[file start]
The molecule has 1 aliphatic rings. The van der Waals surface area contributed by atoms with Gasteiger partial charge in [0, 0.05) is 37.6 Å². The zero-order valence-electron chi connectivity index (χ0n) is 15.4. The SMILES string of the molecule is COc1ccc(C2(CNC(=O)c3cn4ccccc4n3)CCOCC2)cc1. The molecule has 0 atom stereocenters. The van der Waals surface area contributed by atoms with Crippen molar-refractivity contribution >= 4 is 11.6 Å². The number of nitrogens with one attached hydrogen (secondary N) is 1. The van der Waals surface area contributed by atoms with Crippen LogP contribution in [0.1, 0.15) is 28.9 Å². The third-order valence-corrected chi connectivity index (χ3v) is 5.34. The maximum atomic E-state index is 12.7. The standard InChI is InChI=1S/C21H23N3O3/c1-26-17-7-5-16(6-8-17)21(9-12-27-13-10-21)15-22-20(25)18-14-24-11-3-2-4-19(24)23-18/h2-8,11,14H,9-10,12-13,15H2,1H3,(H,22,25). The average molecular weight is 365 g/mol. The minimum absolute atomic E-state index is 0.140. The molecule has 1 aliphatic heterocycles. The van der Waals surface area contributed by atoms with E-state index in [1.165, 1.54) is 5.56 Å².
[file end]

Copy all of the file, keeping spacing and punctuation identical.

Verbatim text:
The molecule has 1 aliphatic rings. The van der Waals surface area contributed by atoms with Gasteiger partial charge in [0, 0.05) is 37.6 Å². The zero-order valence-electron chi connectivity index (χ0n) is 15.4. The SMILES string of the molecule is COc1ccc(C2(CNC(=O)c3cn4ccccc4n3)CCOCC2)cc1. The molecule has 0 atom stereocenters. The van der Waals surface area contributed by atoms with Crippen molar-refractivity contribution >= 4 is 11.6 Å². The number of nitrogens with one attached hydrogen (secondary N) is 1. The van der Waals surface area contributed by atoms with Crippen LogP contribution in [0.1, 0.15) is 28.9 Å². The third-order valence-corrected chi connectivity index (χ3v) is 5.34. The maximum atomic E-state index is 12.7. The standard InChI is InChI=1S/C21H23N3O3/c1-26-17-7-5-16(6-8-17)21(9-12-27-13-10-21)15-22-20(25)18-14-24-11-3-2-4-19(24)23-18/h2-8,11,14H,9-10,12-13,15H2,1H3,(H,22,25). The average molecular weight is 365 g/mol. The minimum absolute atomic E-state index is 0.140. The molecule has 1 aliphatic heterocycles. The van der Waals surface area contributed by atoms with E-state index in [1.165, 1.54) is 5.56 Å².